–––––––––––––––––––––––––––––––––––––––––––––––––––––––––––––––– EVENTS CALENDAR––––––––––––––––––––––––––––––––––––––––––––––––––––––––––––––––– from preceding page
7:30 p.m. MOMIX: Botanica, Merrill Auditorium, Portland. Tickets: $44, $38, $30; Members: $40, $34, $27. “In this highly anticipated appearance, revolutionary dance company MOMIX brings its breathtaking Botanica to Portland for one performance only. Botanica transports audiences to a fantasy world of surreal images and childlike wonder brought to life through athletic dance, riveting music, outrageous costumes, inventive props, and pure talent. The company evokes a vivid landscape populated by legendary choreographer Moses Pendleton’s whimsical, fertile, and mythical imagination. Set to an eclectic score that ranges from birdsong to Vivaldi, Botanica reveals through MOMIX’s signature illusionary style nature’s changing imagery. This is dance at its most organic and inventive, an unforgettable multimedia experience.” http://www.portlandovations.org/ shows/momix-botanica.shtml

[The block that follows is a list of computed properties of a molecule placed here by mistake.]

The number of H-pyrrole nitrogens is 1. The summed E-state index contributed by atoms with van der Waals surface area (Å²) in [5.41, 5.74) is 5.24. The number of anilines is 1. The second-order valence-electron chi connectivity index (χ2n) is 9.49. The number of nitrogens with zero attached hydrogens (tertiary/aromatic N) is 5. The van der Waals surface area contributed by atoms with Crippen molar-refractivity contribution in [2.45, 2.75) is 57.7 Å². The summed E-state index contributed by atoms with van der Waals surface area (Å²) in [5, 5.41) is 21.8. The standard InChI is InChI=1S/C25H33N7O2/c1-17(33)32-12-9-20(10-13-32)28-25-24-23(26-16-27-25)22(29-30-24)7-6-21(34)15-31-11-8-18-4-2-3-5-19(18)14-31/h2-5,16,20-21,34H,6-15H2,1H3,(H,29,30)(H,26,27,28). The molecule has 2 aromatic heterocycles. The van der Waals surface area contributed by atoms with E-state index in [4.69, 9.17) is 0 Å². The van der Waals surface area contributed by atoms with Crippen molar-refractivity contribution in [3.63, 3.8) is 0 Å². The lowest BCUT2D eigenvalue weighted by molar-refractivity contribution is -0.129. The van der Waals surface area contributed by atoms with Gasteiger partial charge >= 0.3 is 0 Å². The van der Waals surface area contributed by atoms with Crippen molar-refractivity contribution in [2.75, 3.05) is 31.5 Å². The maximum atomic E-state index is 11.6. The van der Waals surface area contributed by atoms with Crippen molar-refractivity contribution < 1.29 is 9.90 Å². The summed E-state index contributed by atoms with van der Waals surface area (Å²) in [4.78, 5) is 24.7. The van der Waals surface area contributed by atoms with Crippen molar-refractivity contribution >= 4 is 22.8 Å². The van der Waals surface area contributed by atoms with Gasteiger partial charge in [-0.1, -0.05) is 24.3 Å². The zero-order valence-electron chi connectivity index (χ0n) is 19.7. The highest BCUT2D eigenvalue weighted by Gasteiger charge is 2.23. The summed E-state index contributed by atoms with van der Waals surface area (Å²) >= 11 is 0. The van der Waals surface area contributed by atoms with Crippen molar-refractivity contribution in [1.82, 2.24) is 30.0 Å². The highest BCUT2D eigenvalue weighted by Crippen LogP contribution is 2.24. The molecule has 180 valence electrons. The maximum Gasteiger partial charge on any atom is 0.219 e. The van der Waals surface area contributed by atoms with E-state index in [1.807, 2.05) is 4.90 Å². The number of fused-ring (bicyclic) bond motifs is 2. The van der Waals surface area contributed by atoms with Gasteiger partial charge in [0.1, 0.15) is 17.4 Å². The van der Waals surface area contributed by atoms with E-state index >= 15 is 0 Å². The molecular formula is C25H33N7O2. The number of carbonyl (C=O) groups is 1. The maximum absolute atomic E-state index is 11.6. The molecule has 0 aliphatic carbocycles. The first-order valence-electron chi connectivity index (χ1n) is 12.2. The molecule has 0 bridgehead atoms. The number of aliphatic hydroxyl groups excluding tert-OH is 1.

ditional ways to woo a woman may be chocolate and roses, but Ralph is no ordinary suitor. Using a few operatic arias and a bar or two of rap music, Ralph puts his heart on his sleeve and leaps headfirst into a last chance at romance. ‘The Last Romance’ is playing at The Public Theatre, Lewiston/Auburn’s Professional Theatre, May 3, 4, 5, 9, 10, 11, 12. Show times are Thurs/Fri at 7:30, Sat at 8 p.m., Sun at 2 p.m., with an added Sat matinee on May 11 at 2 p.m. For tickets call 782-3200 or visit www.thepublictheatre.org for more information.”
Friday, May 10 AARP driver safety class